Good night, and good luck.
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From The Community Alliance Blog, November 14, 2005
In the 1950s, if you spoke out against the outrages of Senator Joseph McCarthy, the House Unamerican Activities Committee, or the Internal Security Act, you were labeled a Communist, blacklisted, and disgraced as a sympathizer of causes that ran counter to the American ideal.
In the early 1970s, if you protested the war in Vietnam, the White House's "secret plan to end the war," or J. Edgar Hoover's wiretaps in the name of national security, your were disloyal to your country, summarily admonished to either "love it or leave it."
Today, should you dare to question the motives of going to war or staying at war in Iraq, the provisions of the Patriot Act, or the actions of a President said to be taken to protect a nation and make the world safe for democracy, you are derided, and accused of rewriting history.
Closer to home, its more than friendly fire that comes our way when we protest the abuses of the Sanitary Districts and the tyrannies of one-party rule at Town Hall.
And just wait and see what we'll be called as we challenge the Fire Districts.
Ah, the more things change.
There's plenty we could say when it comes to those who would silence the debate -- whether that debate be of matters of global concern or on the costs of picking up the trash on our own block -- as there is concerning those who would remain silent where a rising concert of voices is both warranted and necessary.
With reverence to those who have said it and are saying it, we defer to someone who, perhaps, said it best -- the late Edward R. Murrow, correspondent for CBS News:
"No one familiar with the history of this country can deny that congressional committees are useful. It is necessary to investigate before legislating, but the line between investigating and persecuting is a very fine one and the junior Senator from Wisconsin has stepped over it repeatedly.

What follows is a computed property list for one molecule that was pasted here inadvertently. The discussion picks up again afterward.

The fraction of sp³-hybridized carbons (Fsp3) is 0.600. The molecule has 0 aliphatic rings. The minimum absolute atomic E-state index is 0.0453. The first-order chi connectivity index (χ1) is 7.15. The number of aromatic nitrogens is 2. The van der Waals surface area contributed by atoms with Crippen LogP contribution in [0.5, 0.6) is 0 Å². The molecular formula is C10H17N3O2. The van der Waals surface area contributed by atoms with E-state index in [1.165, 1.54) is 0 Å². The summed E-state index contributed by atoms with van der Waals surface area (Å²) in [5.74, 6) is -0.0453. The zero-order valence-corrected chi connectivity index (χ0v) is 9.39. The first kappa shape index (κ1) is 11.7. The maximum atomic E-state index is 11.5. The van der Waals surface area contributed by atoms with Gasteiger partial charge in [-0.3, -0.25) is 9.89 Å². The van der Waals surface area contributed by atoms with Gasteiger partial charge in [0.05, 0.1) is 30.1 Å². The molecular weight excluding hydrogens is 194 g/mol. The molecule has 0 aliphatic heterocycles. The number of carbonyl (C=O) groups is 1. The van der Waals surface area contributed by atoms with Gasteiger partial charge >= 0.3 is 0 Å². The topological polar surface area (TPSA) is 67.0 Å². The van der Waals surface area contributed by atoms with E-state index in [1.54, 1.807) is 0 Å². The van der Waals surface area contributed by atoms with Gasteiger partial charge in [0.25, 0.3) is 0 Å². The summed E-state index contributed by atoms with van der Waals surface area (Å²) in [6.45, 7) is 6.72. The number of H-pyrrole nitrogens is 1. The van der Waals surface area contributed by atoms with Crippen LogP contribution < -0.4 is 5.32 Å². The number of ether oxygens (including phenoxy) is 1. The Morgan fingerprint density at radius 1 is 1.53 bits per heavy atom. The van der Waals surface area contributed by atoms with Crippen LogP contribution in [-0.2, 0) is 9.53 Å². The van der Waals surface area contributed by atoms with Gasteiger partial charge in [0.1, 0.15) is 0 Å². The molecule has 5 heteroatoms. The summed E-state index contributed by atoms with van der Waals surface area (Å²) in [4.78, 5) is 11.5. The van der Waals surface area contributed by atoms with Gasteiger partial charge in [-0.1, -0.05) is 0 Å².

"We must not confuse dissent with disloyalty. We must remember always that accusation is not proof and that conviction depends upon evidence and due process of law. We will not walk in fear, one of another. We will not be driven by fear into an age of unreason, if we dig deep in our history and our doctrine, and remember that we are not descended from fearful men— not from men who feared to write, to speak, to associate and to defend causes that were, for the moment, unpopular.
"This is no time for men who oppose Senator McCarthy's methods to keep silent, or for those who approve. We can deny our heritage and our history, but we cannot escape responsibility for the result. There is no way for a citizen of a republic to abdicate his responsibilities. As a nation we have come into our full inheritance at a tender age. We proclaim ourselves, as indeed we are, the defenders of freedom, wherever it continues to exist in the world, but we cannot defend freedom abroad by deserting it at home.
"The actions of the junior Senator from Wisconsin have caused alarm and dismay amongst our allies abroad, and given considerable comfort to our enemies. And whose fault is that? Not really his. He didn't create this situation of fear; he merely exploited it— and rather successfully.
"Cassius was right. 'The fault, dear Brutus, is not in our stars, but in ourselves.' Good night, and good luck." See It Now, March 9, 1954
Powerful words then. No less meaningful and relevant words now. Words for all of us to think about. Words for each of us to live by.